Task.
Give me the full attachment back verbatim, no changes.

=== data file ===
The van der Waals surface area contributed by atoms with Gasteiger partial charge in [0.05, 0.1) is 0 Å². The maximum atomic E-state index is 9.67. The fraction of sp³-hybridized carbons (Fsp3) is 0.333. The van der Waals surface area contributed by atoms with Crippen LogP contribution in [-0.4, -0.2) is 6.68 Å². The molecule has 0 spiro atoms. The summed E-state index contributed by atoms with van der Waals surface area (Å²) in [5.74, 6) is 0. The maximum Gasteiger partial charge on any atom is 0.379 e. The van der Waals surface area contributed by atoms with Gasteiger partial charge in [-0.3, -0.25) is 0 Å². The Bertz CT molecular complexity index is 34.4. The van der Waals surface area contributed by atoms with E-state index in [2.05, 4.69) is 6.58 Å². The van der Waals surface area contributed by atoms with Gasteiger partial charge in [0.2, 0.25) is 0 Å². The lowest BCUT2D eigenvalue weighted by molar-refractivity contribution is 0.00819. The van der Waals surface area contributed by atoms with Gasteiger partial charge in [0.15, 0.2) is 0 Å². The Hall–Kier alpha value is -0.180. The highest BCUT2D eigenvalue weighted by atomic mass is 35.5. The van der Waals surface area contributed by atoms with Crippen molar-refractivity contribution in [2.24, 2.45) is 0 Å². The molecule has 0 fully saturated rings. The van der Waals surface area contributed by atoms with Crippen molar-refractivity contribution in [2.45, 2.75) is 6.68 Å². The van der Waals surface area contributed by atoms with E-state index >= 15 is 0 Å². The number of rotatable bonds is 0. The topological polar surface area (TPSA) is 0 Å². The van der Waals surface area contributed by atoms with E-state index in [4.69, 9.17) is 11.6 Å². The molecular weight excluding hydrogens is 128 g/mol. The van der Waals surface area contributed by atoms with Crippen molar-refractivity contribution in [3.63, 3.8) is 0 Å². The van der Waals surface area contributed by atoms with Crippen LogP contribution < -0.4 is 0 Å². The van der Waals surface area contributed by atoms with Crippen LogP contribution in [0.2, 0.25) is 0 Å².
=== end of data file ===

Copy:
The van der Waals surface area contributed by atoms with Gasteiger partial charge in [0.05, 0.1) is 0 Å². The maximum atomic E-state index is 9.67. The fraction of sp³-hybridized carbons (Fsp3) is 0.333. The van der Waals surface area contributed by atoms with Crippen LogP contribution in [-0.4, -0.2) is 6.68 Å². The molecule has 0 spiro atoms. The summed E-state index contributed by atoms with van der Waals surface area (Å²) in [5.74, 6) is 0. The maximum Gasteiger partial charge on any atom is 0.379 e. The van der Waals surface area contributed by atoms with Gasteiger partial charge in [-0.3, -0.25) is 0 Å². The Bertz CT molecular complexity index is 34.4. The van der Waals surface area contributed by atoms with E-state index in [2.05, 4.69) is 6.58 Å². The van der Waals surface area contributed by atoms with Gasteiger partial charge in [0.2, 0.25) is 0 Å². The lowest BCUT2D eigenvalue weighted by molar-refractivity contribution is 0.00819. The van der Waals surface area contributed by atoms with Gasteiger partial charge in [0.15, 0.2) is 0 Å². The Hall–Kier alpha value is -0.180. The highest BCUT2D eigenvalue weighted by atomic mass is 35.5. The van der Waals surface area contributed by atoms with Crippen molar-refractivity contribution in [2.24, 2.45) is 0 Å². The molecule has 0 fully saturated rings. The van der Waals surface area contributed by atoms with Crippen molar-refractivity contribution in [2.45, 2.75) is 6.68 Å². The van der Waals surface area contributed by atoms with E-state index >= 15 is 0 Å². The number of rotatable bonds is 0. The topological polar surface area (TPSA) is 0 Å². The van der Waals surface area contributed by atoms with E-state index in [4.69, 9.17) is 11.6 Å². The molecular weight excluding hydrogens is 128 g/mol. The van der Waals surface area contributed by atoms with Crippen molar-refractivity contribution in [3.63, 3.8) is 0 Å². The van der Waals surface area contributed by atoms with Crippen LogP contribution < -0.4 is 0 Å². The van der Waals surface area contributed by atoms with Crippen LogP contribution in [0.2, 0.25) is 0 Å².